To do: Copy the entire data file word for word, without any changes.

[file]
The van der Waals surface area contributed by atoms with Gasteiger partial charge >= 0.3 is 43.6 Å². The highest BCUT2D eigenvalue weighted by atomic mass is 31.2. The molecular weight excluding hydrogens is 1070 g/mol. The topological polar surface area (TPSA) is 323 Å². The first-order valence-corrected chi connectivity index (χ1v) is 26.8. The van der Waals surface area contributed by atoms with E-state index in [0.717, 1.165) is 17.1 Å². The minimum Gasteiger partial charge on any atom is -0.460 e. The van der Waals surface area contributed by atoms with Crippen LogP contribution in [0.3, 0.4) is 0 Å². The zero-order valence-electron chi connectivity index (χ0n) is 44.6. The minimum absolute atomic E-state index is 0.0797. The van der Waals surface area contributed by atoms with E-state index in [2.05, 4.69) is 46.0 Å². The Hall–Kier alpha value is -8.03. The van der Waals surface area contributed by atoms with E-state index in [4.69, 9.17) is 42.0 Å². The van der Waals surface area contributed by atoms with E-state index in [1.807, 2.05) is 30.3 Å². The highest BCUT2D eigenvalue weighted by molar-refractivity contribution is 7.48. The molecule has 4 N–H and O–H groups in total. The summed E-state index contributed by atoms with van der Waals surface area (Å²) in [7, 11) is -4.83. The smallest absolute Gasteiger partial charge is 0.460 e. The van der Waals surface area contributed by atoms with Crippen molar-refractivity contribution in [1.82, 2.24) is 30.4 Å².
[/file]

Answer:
The van der Waals surface area contributed by atoms with Gasteiger partial charge >= 0.3 is 43.6 Å². The highest BCUT2D eigenvalue weighted by atomic mass is 31.2. The molecular weight excluding hydrogens is 1070 g/mol. The topological polar surface area (TPSA) is 323 Å². The first-order valence-corrected chi connectivity index (χ1v) is 26.8. The van der Waals surface area contributed by atoms with E-state index in [0.717, 1.165) is 17.1 Å². The minimum Gasteiger partial charge on any atom is -0.460 e. The van der Waals surface area contributed by atoms with Crippen LogP contribution in [0.3, 0.4) is 0 Å². The zero-order valence-electron chi connectivity index (χ0n) is 44.6. The minimum absolute atomic E-state index is 0.0797. The van der Waals surface area contributed by atoms with E-state index in [2.05, 4.69) is 46.0 Å². The Hall–Kier alpha value is -8.03. The van der Waals surface area contributed by atoms with E-state index in [4.69, 9.17) is 42.0 Å². The van der Waals surface area contributed by atoms with E-state index in [1.807, 2.05) is 30.3 Å². The highest BCUT2D eigenvalue weighted by molar-refractivity contribution is 7.48. The molecule has 4 N–H and O–H groups in total. The summed E-state index contributed by atoms with van der Waals surface area (Å²) in [7, 11) is -4.83. The smallest absolute Gasteiger partial charge is 0.460 e. The van der Waals surface area contributed by atoms with Crippen molar-refractivity contribution in [1.82, 2.24) is 30.4 Å².